FIG. 16 is a view for explaining the mounting state of an ink tank H1900 on a printhead IJH which constitutes a printhead cartridge H1000. Ink tanks H1901, H1902, H1903, and H1904 store inks in different colors. Each ink tank has an ink supply port for supplying ink in the ink tank to the printhead IJH. Ink is supplied to a printing element base via the ink supply port. Ink is supplied to a bubbling chamber having an electrothermal transducer and orifice, and discharged to a printing sheet serving as a target printing medium by heat energy applied to the electrothermal transducer.

In the fourth embodiment, the ink tanks H1901, H1902, H1903, and H1904 individually comprise memories. FIG. 17 is a block diagram for explaining access to the memory in each ink tank. Electrical terminals which are connected to the memories arranged in the ink tanks H1901 to H1904 are connected to the electrical terminals of the printhead IJH when the ink tanks H1901 to H1904 are mounted on the print head IJH. This connection realizes electrical communication between a carriage control unit 102 and the memory of each ink tank via the printhead IJH.

A control circuit 101 can generate information on the ink use amount on the basis of data to be printed, or data based on the ink discharge amount. For example, the control circuit 101 can count the number of printing dots and generate a printing dot count value for each color corresponding to each ink tank. If the control circuit 101 issues to a memory control unit 121 an instruction of writing such printing dot count value in the memory of a corresponding ink tank, the memory control unit 121 executes a memory write instruction 125 which designates the memory address of each ink tank. The printing dot count value can be stored in the memory of a corresponding ink tank (H1901 to H1904) via the memory control unit 121. An accurate ink consumption amount can be held for each ink tank.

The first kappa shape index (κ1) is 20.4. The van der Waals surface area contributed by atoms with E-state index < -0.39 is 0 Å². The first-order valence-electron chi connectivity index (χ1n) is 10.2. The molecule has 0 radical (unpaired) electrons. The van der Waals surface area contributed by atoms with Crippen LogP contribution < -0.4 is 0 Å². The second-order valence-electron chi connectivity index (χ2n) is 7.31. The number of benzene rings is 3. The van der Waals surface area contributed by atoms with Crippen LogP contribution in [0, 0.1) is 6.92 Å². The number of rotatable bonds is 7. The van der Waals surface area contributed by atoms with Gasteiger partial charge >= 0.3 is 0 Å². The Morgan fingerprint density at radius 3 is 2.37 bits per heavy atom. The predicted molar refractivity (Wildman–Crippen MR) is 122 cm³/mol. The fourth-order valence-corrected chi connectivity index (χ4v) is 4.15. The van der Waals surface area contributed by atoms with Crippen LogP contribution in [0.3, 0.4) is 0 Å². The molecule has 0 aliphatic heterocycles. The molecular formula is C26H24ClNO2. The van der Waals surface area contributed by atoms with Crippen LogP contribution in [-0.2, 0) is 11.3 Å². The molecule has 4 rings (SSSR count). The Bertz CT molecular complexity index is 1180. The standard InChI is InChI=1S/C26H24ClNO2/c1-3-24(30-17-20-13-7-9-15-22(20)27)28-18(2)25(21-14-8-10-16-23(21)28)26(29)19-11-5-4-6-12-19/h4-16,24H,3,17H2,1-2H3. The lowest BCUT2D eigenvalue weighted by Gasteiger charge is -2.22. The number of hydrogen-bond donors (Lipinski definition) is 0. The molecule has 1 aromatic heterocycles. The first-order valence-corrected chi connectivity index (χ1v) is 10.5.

If the memory control unit 121 executes a memory read instruction 122 which designates the address of the memory of each ink tank, a printing dot count value which is stored in the memory of each ink tank as memory read data can be obtained. The user can know the accurate ink consumption amount of each ink tank.

The use log of the ink tank or the like can be stored in the memory of the ink tank. In replacement, display of the ink tank model or the like can be reliably done. With the use of the memory in the ink tank, the printing apparatus can perform control processes about various printing operations, providing a significant advantage to the user.

The memory access method of the fourth embodiment allows directly accessing only an arbitrary address at which necessary information is stored. This can prevent prolongation of a time required for printing operation of the printing apparatus, ink tank replacement processing, or the like.

The fourth embodiment has been described using an arrangement complying with the first embodiment, but can also be applied to the arrangements of the second and third embodiments.

In the above-described embodiments, various pieces of information may be stored in a nonvolatile memory. The memory of the ink tank may be a nonvolatile memory.

As described above, the first to fourth embodiments attain the following effects.